According to Peter Matheson’s Cardinal Contarini at Regensburg, which chronicles much of the story behind the 1541 proceedings at Regensburg, Charles V was willing to accept some form of toleration of Protestant beliefs within the empire. However, the official legate representative of Rome, Gasparo Contarini, was hoping for something more that just “toleration.” Contarini envisioned a start towards formal reunion among the Roman Catholics and the Protestants, at least by embracing what he considered to be certain essentials of “Catholic” faith.
Remarkably, both sides in the dialogue came to a number of conclusions that were in agreement with one another. For example, both the doctrines of creation and sin were discussed, and met with substantial agreement by both sides (It would only be until the Council of Trent took place that different theological conceptions of sin and sanctification would stiffen the divide between Protestants and the Roman Church). Surprisingly, a formulation regarding the doctrine of justification was agreed upon by all parties present.
So far, so good.
However, there were a few main sticking points that kept the conference itself from being a full success. First, there was the nature of Scriptural authority. What had the final say, the Bible itself, or the magisterial teaching authority of the Bishop of Rome?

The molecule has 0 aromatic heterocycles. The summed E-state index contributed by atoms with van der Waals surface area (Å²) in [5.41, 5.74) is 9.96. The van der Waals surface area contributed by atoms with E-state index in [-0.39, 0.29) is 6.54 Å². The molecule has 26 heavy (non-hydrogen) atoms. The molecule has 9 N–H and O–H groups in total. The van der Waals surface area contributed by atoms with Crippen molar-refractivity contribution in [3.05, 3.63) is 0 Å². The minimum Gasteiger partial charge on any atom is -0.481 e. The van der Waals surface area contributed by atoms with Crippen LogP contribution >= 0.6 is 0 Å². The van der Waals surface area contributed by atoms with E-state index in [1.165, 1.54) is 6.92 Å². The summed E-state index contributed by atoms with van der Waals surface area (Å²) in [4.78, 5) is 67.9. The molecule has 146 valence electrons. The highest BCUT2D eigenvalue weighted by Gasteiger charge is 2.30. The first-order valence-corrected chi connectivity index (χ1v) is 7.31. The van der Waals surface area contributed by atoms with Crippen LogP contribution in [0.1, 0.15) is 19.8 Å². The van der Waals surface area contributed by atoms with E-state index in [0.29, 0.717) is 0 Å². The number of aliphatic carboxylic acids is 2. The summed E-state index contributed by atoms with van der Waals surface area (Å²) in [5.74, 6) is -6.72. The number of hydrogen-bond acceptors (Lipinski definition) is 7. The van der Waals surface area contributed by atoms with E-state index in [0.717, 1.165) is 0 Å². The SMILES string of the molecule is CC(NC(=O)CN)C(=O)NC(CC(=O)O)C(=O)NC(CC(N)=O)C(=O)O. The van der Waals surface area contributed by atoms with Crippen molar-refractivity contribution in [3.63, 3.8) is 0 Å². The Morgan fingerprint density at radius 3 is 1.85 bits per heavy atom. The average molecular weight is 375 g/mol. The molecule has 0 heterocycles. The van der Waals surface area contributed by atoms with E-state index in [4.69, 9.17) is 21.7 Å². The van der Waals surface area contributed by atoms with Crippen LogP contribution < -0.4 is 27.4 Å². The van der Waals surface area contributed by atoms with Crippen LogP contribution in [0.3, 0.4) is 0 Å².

The two sides were unable to agree. This was probably the biggest deal breaker, but the issue of the Eucharist made for another huge obstacle. A lesser dispute over the sacrament of confession and penance was another.
Sadly, even if the conference were to come to a full agreement on everything, the chances of the Diet’s success turned out to be slim. Luther himself was suspicious of the Diet, thinking that it was a waste of time and would not be fruitful, and the office of the Roman Catholic Pope pretty much thought the same way. In other words, the Diet of Regensburg might have been doomed before it even started.
The reputations of some of those who worked hard towards reunion suffered in the wake of the failure at Regensburg. On the Protestant side, Martin Bucer’s legacy was tarnished in the eyes of more entrenched Protestants, for trying to give too much of certain Protestant principles away at Regensburg, particularly on the doctrine of justification.
On the Roman Catholic side, while a frustrated Cardinal Contarini had ultimately and regrettably rejected the Protestant counter-proposals in contrast to his own, Contarini’s efforts at reunification with the Protestants were viewed as compromise among hard liners at the Vatican. Contarini died the year after the Diet of Regensburg. One can only speculate that the stress of being caught in middle of this dispute contributed to his death at age 59. As the conflict wore on through the mid-16th century, the Roman Catholic/Protestant divide only got wider.